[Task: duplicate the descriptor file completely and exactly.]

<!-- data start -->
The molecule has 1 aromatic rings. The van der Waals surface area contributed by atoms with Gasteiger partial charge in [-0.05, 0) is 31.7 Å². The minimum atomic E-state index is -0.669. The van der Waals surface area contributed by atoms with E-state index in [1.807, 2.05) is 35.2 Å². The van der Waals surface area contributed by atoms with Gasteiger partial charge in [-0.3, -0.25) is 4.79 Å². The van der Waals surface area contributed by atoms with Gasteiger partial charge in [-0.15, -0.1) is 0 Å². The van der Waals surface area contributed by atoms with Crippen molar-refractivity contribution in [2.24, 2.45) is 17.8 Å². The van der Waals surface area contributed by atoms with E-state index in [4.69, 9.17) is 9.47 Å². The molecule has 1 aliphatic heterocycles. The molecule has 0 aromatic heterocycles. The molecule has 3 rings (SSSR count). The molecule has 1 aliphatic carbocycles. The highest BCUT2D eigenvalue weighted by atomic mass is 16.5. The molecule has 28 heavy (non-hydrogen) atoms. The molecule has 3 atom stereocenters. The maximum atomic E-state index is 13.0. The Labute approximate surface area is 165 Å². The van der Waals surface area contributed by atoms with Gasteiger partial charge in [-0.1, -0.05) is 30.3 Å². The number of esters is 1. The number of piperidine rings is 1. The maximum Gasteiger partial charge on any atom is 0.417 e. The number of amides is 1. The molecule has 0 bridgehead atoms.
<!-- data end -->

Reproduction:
The molecule has 1 aromatic rings. The van der Waals surface area contributed by atoms with Gasteiger partial charge in [-0.05, 0) is 31.7 Å². The minimum atomic E-state index is -0.669. The van der Waals surface area contributed by atoms with E-state index in [1.807, 2.05) is 35.2 Å². The van der Waals surface area contributed by atoms with Gasteiger partial charge in [-0.3, -0.25) is 4.79 Å². The van der Waals surface area contributed by atoms with Gasteiger partial charge in [-0.15, -0.1) is 0 Å². The van der Waals surface area contributed by atoms with Crippen molar-refractivity contribution in [2.24, 2.45) is 17.8 Å². The van der Waals surface area contributed by atoms with E-state index in [4.69, 9.17) is 9.47 Å². The molecule has 1 aliphatic heterocycles. The molecule has 0 aromatic heterocycles. The molecule has 3 rings (SSSR count). The molecule has 1 aliphatic carbocycles. The highest BCUT2D eigenvalue weighted by atomic mass is 16.5. The molecule has 28 heavy (non-hydrogen) atoms. The molecule has 3 atom stereocenters. The maximum atomic E-state index is 13.0. The Labute approximate surface area is 165 Å². The van der Waals surface area contributed by atoms with Gasteiger partial charge in [-0.1, -0.05) is 30.3 Å². The number of esters is 1. The number of piperidine rings is 1. The maximum Gasteiger partial charge on any atom is 0.417 e. The number of amides is 1. The molecule has 0 bridgehead atoms.